Tuesday, July 21, 2015


Shoot 'em both, I bet one of''em will turn out to be your man.
Can you imagine a world without a Batman? DC Entertainment's licensing division sure can't, and neither could the writers of this Batman story which originally appeared in Batman vol.1 No.127 (October 1959), "The Second Life of Batman." To be fair, Batman's name was on the title of the book, it's not like they could send the guy on vacation for a month.

One of the many stories released over the character's existence which postulates what young Bruce Wayne would have done if his early life had not been marred by tragedy, this story was released during the height of the Comics Code Authority, which is why the answer wasn't "heroin" and "plowing Princess Grace." In fact, when Bruce Wayne and his ward Dick Grayson visit their friend, irresponsible scientist Dr.Nichols, Batman's alter-ego is treated to a vision of "what path your life might have taken if you were not affected by something that happened to you when you were younger," according to Nichols' sales pitch.

All of this is prelude to Nichols' sales pitch for what appears to be a salad bowl made from a hollowed-out Sputnik. Donning the high-tech cap, Bruce is treated to a vision of his life had his parents not been gunned down in Crime Alley when he was but a boy. It turns out they would have died in a car crash a little bit later. That's the first shocking revelation - that the elder Waynes are fucked no matter how you look at it.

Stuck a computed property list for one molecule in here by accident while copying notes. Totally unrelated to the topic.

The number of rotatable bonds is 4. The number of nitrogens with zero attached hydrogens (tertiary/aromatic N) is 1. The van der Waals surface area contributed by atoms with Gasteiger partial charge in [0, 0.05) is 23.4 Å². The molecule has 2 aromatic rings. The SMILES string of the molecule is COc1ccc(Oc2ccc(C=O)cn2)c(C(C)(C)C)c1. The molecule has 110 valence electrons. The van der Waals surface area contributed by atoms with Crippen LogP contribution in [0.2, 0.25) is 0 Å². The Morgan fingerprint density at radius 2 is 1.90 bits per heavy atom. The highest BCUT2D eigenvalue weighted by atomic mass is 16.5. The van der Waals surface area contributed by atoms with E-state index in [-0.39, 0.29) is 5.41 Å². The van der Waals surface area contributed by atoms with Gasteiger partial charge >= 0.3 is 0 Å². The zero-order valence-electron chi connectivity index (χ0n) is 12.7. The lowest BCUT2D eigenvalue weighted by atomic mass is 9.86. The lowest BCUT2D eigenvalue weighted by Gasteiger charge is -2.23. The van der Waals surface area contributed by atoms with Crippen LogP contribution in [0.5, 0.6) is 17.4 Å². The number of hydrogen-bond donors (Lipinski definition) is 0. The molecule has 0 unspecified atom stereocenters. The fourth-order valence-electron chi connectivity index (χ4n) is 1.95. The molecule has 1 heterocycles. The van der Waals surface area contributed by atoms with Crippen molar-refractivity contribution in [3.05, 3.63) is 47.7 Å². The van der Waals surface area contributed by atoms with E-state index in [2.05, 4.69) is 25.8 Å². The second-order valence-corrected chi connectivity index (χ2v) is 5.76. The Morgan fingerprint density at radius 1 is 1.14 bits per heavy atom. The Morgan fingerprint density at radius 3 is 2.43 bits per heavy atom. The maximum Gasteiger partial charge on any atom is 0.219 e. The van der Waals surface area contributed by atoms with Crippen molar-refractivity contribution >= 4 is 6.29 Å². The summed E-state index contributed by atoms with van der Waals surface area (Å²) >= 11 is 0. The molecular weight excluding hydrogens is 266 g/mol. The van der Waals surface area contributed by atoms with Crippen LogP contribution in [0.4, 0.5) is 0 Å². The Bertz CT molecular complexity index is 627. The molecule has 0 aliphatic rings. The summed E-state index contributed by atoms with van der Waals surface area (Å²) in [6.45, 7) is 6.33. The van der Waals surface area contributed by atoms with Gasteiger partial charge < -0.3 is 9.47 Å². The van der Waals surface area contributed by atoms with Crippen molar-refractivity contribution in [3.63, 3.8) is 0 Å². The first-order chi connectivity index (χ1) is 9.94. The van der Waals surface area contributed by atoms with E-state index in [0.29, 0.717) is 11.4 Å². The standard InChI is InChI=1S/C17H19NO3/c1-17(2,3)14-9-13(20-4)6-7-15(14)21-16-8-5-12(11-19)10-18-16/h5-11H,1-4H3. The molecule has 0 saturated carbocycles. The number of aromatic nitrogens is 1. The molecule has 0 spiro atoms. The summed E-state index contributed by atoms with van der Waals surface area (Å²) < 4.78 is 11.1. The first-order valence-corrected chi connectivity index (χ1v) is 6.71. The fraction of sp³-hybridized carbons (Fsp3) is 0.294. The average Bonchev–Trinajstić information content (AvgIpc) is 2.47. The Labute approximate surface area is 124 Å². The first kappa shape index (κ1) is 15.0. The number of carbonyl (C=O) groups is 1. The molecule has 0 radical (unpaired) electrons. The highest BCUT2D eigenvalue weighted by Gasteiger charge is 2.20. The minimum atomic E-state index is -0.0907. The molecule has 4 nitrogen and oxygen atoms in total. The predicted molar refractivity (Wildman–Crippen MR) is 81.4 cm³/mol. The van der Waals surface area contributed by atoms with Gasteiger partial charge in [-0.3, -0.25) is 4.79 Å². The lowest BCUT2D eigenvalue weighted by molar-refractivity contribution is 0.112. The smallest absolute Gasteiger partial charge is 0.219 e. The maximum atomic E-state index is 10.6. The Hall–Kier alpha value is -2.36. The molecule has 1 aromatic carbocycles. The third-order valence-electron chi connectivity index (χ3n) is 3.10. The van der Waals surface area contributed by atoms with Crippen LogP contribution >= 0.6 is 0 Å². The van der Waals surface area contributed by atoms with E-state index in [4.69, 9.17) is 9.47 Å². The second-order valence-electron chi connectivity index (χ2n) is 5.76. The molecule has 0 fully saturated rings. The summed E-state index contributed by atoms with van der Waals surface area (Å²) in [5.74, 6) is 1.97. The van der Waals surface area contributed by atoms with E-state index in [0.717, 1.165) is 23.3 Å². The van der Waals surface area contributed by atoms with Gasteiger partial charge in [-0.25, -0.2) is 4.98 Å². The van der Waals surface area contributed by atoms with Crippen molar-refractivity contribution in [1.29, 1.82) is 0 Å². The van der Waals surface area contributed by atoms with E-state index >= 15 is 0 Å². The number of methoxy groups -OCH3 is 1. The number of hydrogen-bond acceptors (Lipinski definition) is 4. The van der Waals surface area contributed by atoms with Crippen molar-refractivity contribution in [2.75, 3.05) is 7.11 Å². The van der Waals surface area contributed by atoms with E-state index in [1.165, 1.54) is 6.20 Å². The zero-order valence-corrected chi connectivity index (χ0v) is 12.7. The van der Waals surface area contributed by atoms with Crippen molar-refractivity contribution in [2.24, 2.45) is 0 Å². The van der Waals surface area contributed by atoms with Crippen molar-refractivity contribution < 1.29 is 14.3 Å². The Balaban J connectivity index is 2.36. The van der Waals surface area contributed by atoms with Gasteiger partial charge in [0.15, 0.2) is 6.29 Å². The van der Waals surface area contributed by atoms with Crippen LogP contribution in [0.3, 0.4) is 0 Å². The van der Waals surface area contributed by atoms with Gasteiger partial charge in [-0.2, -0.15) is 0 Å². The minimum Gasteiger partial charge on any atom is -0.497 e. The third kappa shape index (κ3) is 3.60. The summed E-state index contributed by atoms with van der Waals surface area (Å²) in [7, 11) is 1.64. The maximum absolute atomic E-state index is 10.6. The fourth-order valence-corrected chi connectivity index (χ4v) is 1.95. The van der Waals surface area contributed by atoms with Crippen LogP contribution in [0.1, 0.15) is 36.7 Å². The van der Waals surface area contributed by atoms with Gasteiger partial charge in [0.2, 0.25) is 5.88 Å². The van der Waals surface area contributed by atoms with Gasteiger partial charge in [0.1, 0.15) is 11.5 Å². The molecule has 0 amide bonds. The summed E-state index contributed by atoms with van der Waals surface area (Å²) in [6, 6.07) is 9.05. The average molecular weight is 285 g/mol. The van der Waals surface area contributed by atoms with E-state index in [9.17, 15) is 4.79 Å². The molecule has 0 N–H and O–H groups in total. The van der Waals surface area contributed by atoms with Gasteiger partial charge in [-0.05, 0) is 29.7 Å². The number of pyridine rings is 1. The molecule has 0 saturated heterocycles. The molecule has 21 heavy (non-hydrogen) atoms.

Yeah,and then they're gonna beat you to death.
The idle playboy billionaire which Wayne becomes is a disgrace to all the other idle billionaires of his acquaintance. Apparently, since his parents' sudden death, he's spent all his time hanging out in nightclubs instead of, I dunno, oppressing workers or spitting on doormen. What do his friends expect, he's going to dress up as a seatbelt and swear vengeance on cars? That trick only works once.

Attending a masquerade ball dressed as Superman, Bruce and his pals are robbed by the BLUE BAT, a daring criminal who happens to wear a costume identical to Batman's! In fact, the caption accompanying his debut declares "This then might have been the origin of the bat-costume - a disguise to hide the secret identity of a criminal!" Hold it, I wasn't aware we were signing on for the origin of the bat-costume. This story is all over the place.

The partygoers are rescued by the real Superman, whom Bruce assists by startling the Blue Bat's henchmen long enough for the Man of Steel to let the leader of the gang get away. I don't know, they're not a well-oiled machine, folks, they just met.

All it needs is a vulnerable boy to stand in front of it!
The intervention sparks in Bruce a sudden hunger for heroism, so when he later has his ass handed to him by the Blue Bat and a few of his gang on the street, he chooses to follow he assaulters to their secret headquarters.

Finding the HQ empty except for a spare costume and plans for the gang's next target, Bruce decides to dress up as the Blue Bat and drive around honking his horn and stuff until the police start  chasing him. The plan is to lead the cops to the criminal Bat's current heist, but probably I imagine they'd just shoot him dead. Oh well, the power of imagination!

Bruce, dressed as the Blue Bat, returns the beating he'd received earlier and hands the Blue Bat off to the cops. Neglecting that he'd just provided the guy with an amazing alibi, he decides nonetheless to continue dressing up as a crook to beat up other crooks. I assume he won't get shot dead by cops? Well, it's all in Batman's mind anyway, which is why I call this feature Batman Has An Active Imagination.

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